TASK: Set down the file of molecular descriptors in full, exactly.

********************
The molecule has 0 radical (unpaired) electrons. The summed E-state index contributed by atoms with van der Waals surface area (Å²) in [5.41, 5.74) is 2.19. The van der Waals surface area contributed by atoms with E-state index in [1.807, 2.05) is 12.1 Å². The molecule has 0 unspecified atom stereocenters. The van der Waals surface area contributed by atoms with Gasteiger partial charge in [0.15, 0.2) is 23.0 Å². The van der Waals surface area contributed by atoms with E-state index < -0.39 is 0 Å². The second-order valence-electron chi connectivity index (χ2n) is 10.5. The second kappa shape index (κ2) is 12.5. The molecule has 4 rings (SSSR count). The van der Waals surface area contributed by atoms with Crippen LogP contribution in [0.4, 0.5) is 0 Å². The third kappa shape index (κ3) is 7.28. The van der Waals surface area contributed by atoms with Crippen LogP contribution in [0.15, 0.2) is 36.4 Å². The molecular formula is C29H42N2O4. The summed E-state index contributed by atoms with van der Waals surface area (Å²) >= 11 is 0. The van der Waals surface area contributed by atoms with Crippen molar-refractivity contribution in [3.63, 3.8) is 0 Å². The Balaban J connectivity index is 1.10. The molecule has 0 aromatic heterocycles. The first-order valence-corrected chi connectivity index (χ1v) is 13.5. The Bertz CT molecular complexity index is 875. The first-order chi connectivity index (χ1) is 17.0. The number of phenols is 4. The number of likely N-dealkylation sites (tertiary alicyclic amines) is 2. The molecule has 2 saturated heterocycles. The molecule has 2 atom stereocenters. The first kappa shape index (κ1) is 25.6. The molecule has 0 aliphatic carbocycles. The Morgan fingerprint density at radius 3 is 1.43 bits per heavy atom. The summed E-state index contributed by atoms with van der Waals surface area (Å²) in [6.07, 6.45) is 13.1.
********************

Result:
The molecule has 0 radical (unpaired) electrons. The summed E-state index contributed by atoms with van der Waals surface area (Å²) in [5.41, 5.74) is 2.19. The van der Waals surface area contributed by atoms with E-state index in [1.807, 2.05) is 12.1 Å². The molecule has 0 unspecified atom stereocenters. The van der Waals surface area contributed by atoms with Gasteiger partial charge in [0.15, 0.2) is 23.0 Å². The van der Waals surface area contributed by atoms with E-state index < -0.39 is 0 Å². The second-order valence-electron chi connectivity index (χ2n) is 10.5. The second kappa shape index (κ2) is 12.5. The molecule has 4 rings (SSSR count). The van der Waals surface area contributed by atoms with Crippen LogP contribution in [0.4, 0.5) is 0 Å². The third kappa shape index (κ3) is 7.28. The van der Waals surface area contributed by atoms with Crippen LogP contribution in [0.15, 0.2) is 36.4 Å². The molecular formula is C29H42N2O4. The summed E-state index contributed by atoms with van der Waals surface area (Å²) >= 11 is 0. The van der Waals surface area contributed by atoms with Crippen molar-refractivity contribution in [3.63, 3.8) is 0 Å². The Balaban J connectivity index is 1.10. The molecule has 0 aromatic heterocycles. The first-order valence-corrected chi connectivity index (χ1v) is 13.5. The Bertz CT molecular complexity index is 875. The first-order chi connectivity index (χ1) is 17.0. The number of phenols is 4. The number of likely N-dealkylation sites (tertiary alicyclic amines) is 2. The molecule has 2 saturated heterocycles. The molecule has 2 atom stereocenters. The first kappa shape index (κ1) is 25.6. The molecule has 0 aliphatic carbocycles. The Morgan fingerprint density at radius 3 is 1.43 bits per heavy atom. The summed E-state index contributed by atoms with van der Waals surface area (Å²) in [6.07, 6.45) is 13.1.